Zwelakhe Sisulu

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Zwelakhe Sisulu
Born (1950-12-17)December 17, 1950
Died 4 October 2012(2012-10-04) (aged 61)
Residence Johannesburg, South Africa
Nationality South African
Alma mater Orlando High (Soweto)
Occupation Journalist, editor, newspaper founder
Years active 1975–88
Employer South African Associated Newspapers
The Rand Daily Mail
Sunday Post
Sowetan
New Nation
Known for anti-apartheid activism and journalism against Apartheid
Notable work 1976 Soweto uprising
Home town Johannesburg, South Africa
Television South African Broadcast Corporation
Political party
African National Congress
Movement anti-Apartheid activism
Spouse(s) Zodwa Sisulu
Parent(s) Walter Sisulu
Albertina Sisulu
Relatives
Awards Nieman Fellowship[1]
Louis Lyons Award for Courageous Journalism[1]
International Human Rights Law Group Award[1][2]
Union of Swedish Journalists Award[2]
Rothko Chapel Award for Human Rights[2]

Zwelakhe Sisulu (17 December 1950 – 4 October 2012) (pronounced Zway-LAH-kee)[1] was a South African black journalist, editor, and newspaper founder. He was president of the Writers' Association of South Africa, which later became the Black Media Workers Association of South Africa (or Mwasa), and he led a year-long strike in 1980 for fair wages for black journalists. He was a victim of the Apartheid-era government in South Africa and was imprisoned at least three times for his journalism.[3][4][5] After Apartheid ended, he became the chief executive officer of the South African Broadcast Corporation.[6]

Personal history[edit]

Zwelakhe Sisulu's family is well known for its struggle against Apartheid in South Africa.[7] He was the son of anti-Apartheid activists and African National Congress members Walter Sisulu and Albertina Sisulu. He was the brother of Max Sisulu, Speaker of the National Assembly, and Lindiwe Sisulu, Minister of Public Service and Administration. His father was sentenced to life in prison in 1964 when Zwelakhe Sisulu was 13 years old.[1]

Sisulu and his wife Zodwa had 2 sons and 1 daughter.[8]

Career[edit]

Zwelakhe Sisulu began his career in journalism in 1975 when he worked as an intern for South African Associated Newspapers. He then became a journalist for The Rand Daily Mail where he covered the Soweto uprising in 1976 and remained there until 1978. He was news editor of the Sunday Post (South Africa) until his ban in 1980.[1][4] While at the Sunday Post, he was sentenced to prison for his refusal to reveal information about sources of one of his reporters and he led a 1980 strike which resulted in his ban from journalism for several years. After his house arrest, he was a Nieman Fellow. After his fellowship was complete in 1985, he worked for Sowetan. In 1986, he founded the New Nation (defunct since 30 May 1997),[9] before he was arrested by police and held without a trial as part of the emergency and mass arrests in South Africa at the time. The newspaper was editorially aligned with the African National Congress, which stated on its masthead: "The media of the powerless." At the time it was South Africa's largest black newspaper.[10] After his release from a 2 year detention and after the ban was lifted on the ANC, Sisulu served as Nelson Mandela's press secretary and also the director of information of the African National Congress.[6][11]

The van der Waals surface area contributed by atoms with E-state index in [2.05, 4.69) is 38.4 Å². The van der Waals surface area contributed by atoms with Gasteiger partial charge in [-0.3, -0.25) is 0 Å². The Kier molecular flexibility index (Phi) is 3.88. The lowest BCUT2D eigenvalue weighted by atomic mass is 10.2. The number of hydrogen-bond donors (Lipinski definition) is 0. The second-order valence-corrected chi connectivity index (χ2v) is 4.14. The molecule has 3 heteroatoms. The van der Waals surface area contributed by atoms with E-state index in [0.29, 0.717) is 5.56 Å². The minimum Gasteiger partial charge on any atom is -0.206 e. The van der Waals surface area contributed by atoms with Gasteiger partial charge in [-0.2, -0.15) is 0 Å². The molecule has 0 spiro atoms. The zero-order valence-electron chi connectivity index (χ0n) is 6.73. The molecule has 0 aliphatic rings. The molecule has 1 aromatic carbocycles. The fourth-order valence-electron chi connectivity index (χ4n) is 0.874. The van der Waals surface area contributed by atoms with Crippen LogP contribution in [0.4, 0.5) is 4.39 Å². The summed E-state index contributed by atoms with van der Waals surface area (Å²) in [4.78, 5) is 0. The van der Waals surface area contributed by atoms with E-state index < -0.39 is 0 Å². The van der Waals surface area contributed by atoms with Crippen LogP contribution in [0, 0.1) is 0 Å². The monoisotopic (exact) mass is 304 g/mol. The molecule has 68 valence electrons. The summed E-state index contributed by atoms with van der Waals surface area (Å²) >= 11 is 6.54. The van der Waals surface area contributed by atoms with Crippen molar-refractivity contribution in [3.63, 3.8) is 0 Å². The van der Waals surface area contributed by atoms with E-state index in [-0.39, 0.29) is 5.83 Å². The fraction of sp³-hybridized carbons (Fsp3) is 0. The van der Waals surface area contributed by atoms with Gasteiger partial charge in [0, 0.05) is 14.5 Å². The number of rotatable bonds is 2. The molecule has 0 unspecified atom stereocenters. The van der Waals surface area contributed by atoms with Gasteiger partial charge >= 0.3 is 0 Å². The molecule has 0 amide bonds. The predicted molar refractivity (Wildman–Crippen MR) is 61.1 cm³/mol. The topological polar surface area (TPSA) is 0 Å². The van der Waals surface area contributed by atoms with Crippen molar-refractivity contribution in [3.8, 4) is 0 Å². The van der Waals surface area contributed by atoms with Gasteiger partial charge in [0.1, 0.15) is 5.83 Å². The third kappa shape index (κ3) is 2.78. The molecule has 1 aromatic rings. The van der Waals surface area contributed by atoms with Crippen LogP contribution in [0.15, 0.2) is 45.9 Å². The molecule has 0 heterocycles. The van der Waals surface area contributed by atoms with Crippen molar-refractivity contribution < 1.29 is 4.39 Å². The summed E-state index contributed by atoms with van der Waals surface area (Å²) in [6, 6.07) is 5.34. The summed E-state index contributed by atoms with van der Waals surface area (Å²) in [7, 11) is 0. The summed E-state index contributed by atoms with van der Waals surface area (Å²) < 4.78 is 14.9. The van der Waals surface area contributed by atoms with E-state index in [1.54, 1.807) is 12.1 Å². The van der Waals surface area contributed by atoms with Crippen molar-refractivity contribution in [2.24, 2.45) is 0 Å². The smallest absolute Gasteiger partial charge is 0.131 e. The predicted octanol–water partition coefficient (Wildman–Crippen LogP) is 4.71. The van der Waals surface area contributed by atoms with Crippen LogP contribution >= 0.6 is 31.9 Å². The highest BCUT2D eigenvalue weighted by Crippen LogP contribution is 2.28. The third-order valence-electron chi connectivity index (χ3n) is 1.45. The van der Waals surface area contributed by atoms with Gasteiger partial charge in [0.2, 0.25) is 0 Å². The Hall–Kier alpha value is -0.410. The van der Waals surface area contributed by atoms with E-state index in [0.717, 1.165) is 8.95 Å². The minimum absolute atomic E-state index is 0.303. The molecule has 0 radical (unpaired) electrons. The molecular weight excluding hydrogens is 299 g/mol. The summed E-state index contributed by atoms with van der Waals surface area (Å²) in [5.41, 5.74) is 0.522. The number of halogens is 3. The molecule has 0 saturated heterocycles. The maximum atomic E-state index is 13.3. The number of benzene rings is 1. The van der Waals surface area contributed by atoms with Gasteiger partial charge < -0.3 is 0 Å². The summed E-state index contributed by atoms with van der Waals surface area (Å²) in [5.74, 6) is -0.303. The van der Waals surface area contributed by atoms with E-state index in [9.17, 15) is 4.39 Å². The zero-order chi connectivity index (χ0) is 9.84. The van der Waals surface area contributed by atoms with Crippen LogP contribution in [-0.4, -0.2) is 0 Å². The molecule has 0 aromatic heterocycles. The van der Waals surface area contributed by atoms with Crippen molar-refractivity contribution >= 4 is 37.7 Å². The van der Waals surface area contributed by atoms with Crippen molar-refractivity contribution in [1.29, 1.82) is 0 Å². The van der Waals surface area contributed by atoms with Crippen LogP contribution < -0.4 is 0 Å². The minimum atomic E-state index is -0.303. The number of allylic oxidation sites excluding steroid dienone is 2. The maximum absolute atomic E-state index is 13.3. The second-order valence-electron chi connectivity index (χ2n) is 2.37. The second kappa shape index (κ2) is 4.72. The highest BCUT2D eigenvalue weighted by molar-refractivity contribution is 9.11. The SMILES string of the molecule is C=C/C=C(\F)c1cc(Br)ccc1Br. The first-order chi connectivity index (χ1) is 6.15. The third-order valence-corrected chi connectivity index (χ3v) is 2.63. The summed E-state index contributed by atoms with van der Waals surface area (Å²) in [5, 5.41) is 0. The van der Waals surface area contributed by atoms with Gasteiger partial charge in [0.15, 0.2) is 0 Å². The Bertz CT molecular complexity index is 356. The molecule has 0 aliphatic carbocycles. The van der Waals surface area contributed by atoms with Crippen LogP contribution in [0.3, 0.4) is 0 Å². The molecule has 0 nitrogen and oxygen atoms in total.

In post-Apartheid South Africa, Sisulu became the head of the South African Broadcast Corporation in 1994.[6]

After his stint at SABC, Sisulu founded New African Investments Limited, which is known as the first black-owned business on the Johannesburg Stock Exchange and black empowerment.[12] Holdings of the company include the publishing house David Philip, Soweto TV and Primedia Broadcasting.[5]

Early activism[edit]

Zwelakhe Sisulu walked a fine line between journalism and activism already while at The Rand Daily Mail. In 1977, he became president of the Writers' Association of South Africa. As president, he led a march with his fellow black journalists and then was briefly jailed. Sisulu's editor admonished him for his explanation that he was making use of his freedom of assembly. His editor told him, "You don't march, you write."[6]

Sisulu first came to international attention in a case involving the surveillance of black journalists. While an editor at the Sunday Post in 1979, Sisulu was questioned by authorities about his knowledge of a source used by journalist Thamsanqa Gerald Mkhwanazi. Sisulu was sentenced for nine months in prison for refusing to co-operate. For the first time, police acknowledged in his case the practice of using wiretaps on a journalists' telephones, which had been widely suspected.[13]

Strike and arrest[edit]